PAVILION DONATE TO BUILD THE
In 2022, the Friends of PIR announced a new project: The FOPIR Pavilion. This new structure, built around the bathrooms and Fast Track Café in the south paddock, will be a 30-foot by 60-foot structure designed to provide shade, shelter, and a pleasant environment during track events. The goal is to create a year-round structure that can be used by user groups renting the track as well as local groups and summer youth camps.
To date, the Friends of PIR have raised more than half of the funds required to build the Pavilion and will be starting construction later this year. You can donate to help make this dream a reality by visiting the Friends of PIR booth at this weekend’s Rose Cup Races, or by visiting www.friendsofpir. com and making a donation online.
Drag racing at PIR
Drag racing is America’s most popular motorsport by far. From coast to coast, fans love the simplicity of a straight-line acceleration contest between two cars. The sound and the speed when a well-built drag car takes off down the strip is unlike anything else in racing.
There are two ways you can get started in drags at PIR. The first is at the weekly Late Night drags, held on Friday and Saturday evenings. The format is simple - any car may enter the competition, subject to a basic safety inspection. A helmet is required to race in convertible or open top vehicles. Drivers must be 18 or older, or have a signed consent form from a parent or guardian, and a valid drivers license is required. Admission is $10, $5 for children 6-12, free under 6.
A tech card to race your car is $40. Gates open at 5:30 pm and racing continues until 10:00 pm. The format is “grudge racing” where you can choose a partner or just race the person who ends up next to you. You can take as many runs as you can squeeze into the evening. Do check the calendar at PortlandRaceway.com before coming out, because other events sometimes pre-empt the drags.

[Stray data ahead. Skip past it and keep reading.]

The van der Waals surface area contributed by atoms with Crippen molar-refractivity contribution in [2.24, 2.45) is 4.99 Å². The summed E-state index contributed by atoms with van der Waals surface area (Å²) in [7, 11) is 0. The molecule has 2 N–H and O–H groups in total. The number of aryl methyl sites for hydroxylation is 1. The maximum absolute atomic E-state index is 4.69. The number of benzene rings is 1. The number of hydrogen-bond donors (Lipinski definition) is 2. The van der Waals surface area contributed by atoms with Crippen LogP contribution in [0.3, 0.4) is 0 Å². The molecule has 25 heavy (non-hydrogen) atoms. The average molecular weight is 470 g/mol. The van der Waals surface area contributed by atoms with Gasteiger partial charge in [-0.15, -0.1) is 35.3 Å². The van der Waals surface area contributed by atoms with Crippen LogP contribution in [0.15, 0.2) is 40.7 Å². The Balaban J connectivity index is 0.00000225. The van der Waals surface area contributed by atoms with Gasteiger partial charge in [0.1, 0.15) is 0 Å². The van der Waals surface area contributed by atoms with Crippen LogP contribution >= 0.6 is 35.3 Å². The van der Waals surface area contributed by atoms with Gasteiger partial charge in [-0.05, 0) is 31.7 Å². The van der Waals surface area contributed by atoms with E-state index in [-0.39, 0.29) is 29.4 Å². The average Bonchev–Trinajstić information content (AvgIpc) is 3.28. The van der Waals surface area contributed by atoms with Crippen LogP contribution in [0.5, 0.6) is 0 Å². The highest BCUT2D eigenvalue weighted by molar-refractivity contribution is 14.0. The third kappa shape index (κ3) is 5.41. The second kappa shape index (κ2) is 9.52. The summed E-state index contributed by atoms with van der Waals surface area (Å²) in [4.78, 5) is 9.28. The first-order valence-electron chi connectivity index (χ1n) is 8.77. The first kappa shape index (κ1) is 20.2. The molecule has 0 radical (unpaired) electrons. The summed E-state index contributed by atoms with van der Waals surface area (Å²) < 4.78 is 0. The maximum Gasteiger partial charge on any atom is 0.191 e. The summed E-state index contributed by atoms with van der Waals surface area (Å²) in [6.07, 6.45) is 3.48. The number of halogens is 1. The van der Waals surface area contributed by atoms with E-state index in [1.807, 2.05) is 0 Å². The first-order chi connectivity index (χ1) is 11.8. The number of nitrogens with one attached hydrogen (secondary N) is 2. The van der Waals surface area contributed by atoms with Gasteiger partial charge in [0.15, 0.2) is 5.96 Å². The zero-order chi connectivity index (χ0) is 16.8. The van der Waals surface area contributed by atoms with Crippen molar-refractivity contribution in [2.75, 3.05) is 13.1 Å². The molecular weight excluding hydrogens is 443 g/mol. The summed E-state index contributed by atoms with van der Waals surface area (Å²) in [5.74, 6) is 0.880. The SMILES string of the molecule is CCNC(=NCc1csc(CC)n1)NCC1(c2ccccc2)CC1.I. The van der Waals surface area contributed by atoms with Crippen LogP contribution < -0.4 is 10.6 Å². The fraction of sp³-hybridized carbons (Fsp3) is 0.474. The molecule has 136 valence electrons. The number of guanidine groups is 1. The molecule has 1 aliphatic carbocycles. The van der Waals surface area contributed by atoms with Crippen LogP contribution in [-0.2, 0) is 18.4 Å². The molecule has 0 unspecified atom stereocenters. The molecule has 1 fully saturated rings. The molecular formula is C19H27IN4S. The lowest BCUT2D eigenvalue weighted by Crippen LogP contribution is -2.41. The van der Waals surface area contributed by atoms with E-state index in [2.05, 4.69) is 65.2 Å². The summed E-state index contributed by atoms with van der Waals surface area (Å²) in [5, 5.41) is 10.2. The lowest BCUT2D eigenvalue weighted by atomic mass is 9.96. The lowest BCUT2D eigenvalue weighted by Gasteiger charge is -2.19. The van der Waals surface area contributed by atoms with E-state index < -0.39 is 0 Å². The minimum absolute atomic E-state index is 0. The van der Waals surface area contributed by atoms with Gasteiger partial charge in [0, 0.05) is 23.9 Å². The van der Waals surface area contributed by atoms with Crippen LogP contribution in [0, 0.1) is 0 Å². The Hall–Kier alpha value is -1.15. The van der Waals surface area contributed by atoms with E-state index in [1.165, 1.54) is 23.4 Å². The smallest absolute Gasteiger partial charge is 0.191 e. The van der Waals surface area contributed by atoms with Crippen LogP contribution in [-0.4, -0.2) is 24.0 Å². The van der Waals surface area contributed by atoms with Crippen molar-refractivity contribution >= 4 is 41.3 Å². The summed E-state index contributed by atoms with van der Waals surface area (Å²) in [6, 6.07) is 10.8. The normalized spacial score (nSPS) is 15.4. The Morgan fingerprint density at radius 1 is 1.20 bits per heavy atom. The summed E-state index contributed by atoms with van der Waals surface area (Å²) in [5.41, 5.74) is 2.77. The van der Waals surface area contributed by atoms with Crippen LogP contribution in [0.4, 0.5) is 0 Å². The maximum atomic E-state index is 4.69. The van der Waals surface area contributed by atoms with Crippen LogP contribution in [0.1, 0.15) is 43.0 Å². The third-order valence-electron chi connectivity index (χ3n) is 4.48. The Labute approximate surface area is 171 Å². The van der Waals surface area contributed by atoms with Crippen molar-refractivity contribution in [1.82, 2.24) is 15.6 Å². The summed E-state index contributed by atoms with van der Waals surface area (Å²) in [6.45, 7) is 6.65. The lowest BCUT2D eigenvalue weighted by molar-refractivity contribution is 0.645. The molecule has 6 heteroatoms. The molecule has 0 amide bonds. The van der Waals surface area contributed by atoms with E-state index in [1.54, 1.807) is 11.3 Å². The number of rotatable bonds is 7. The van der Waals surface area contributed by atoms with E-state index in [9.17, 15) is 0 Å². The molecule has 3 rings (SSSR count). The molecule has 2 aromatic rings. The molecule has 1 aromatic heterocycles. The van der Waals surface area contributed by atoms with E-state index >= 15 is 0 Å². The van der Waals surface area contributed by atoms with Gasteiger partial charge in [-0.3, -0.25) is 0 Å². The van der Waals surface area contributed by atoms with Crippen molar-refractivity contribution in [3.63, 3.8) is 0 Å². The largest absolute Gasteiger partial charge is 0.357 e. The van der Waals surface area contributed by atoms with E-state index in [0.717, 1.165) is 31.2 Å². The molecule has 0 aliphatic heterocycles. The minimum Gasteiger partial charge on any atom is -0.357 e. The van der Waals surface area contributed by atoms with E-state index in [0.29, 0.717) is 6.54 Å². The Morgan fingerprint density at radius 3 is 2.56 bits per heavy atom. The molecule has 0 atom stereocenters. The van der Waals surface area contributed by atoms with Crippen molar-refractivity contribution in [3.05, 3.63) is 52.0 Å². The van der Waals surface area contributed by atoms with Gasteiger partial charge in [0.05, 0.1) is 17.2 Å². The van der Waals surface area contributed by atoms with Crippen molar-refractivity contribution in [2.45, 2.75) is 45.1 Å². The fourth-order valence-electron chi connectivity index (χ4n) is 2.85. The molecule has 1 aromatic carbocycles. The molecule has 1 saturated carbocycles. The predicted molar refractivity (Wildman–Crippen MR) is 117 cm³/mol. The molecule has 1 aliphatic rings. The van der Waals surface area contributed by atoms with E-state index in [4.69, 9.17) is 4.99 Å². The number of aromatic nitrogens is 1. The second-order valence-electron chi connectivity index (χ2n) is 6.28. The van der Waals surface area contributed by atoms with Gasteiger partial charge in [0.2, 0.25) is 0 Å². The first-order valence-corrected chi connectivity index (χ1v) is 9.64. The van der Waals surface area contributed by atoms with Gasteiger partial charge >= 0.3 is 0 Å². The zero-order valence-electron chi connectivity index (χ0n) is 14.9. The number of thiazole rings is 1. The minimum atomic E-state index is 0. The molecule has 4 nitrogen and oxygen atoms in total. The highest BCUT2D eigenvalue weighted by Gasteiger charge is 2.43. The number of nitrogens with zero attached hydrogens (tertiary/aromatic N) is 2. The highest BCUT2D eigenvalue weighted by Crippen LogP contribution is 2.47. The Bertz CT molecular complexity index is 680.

On Wednesday nights, PIR hosts the NHRA Summit Series 1/8 mile bracket races, for points and purse, in an exciting weekly series that runs from March through October. The Summit Series offers racing categories from Juniors to Super Pro every week, with points and purse. $10 adult admission, $5.00 for kids 5-12 years and from $35 to $55 to race (depending on your class). Gates open at 4 p.m. with first timed runs around 4:30, eliminations around 7 p.m. This is great racing and a great way to get introduced to amateur and professional drag racing.
Motocross at PIR
Did you know that there’s a motocross racing course at PIR? It’s located in infield, not far from the timing and scoring tower. Motocross motorcycle racing has been part of PIR’s service to the community for 57 years. Racing categories are available for men, women, and children of all ages and skill levels.
The Motocross community meets at PIR every Thursday evening through the summer, and costs just $10 for adults to get in and watch. It’s $5 for kids 6-12, and kids under 6 are free. Thursday Night Motocross is a Portland tradition, with nearly 200 riders competing weekly under the lights. Gates open at 4 pm, with practice at 5 pm and the first moto race at 6 pm. Racing continues until 10 pm.
If you’re interested in getting your family involved in Motocross, just show up and start talking to people. The community is strong, everyone is willing to help each other out with parts, tools and even lending gear. The track officials are extremely professional, organized and do their best to make sure everyone is safe. For more information go to www.thursdaynightmotocross.com.
Portland International Raceway (PIR) is unique among North American racing facilities because the entire facility is a city park. As a public resource, PIR is affordable for users and is available to numerous groups not connected with motorsports, such as runners, bicyclists, swap meets, and the winter light show. PIR is also used as a training facility for law enforcement agencies and for vehicle research by Fortune 500 companies. PIR has been the host track for all 62 Rose Cup races.
2023 marks the seventh time that the Rose Cup Races have been produced by the Friends of PIR. This non-profit support group is designed to preserve and promote Portland International Raceway, and anyone may join.
Since 1961, revenues from the Rose Cup races have
funded major capital improvements to Portland International Raceway. No tax money is used to maintain PIR, while the larger economic benefits of racing events at PIR help bring jobs and prosperity to hundreds of our North Portland neighbors. Portland’s rich automotive history places it among the greatest racing cities in America, and each year of the Rose Cup Races adds a page to the book.
With over 5,000 members, Friends of PIR is one of the largest 501(c)3 non-profit organizations in Oregon. You are invited to join Friends of PIR. Membership is free. Also, please feel free to forward any of our information to your friends or organizations. If you are interested in becoming a Friend of PIR, visit us online at www.friendsofpir.com.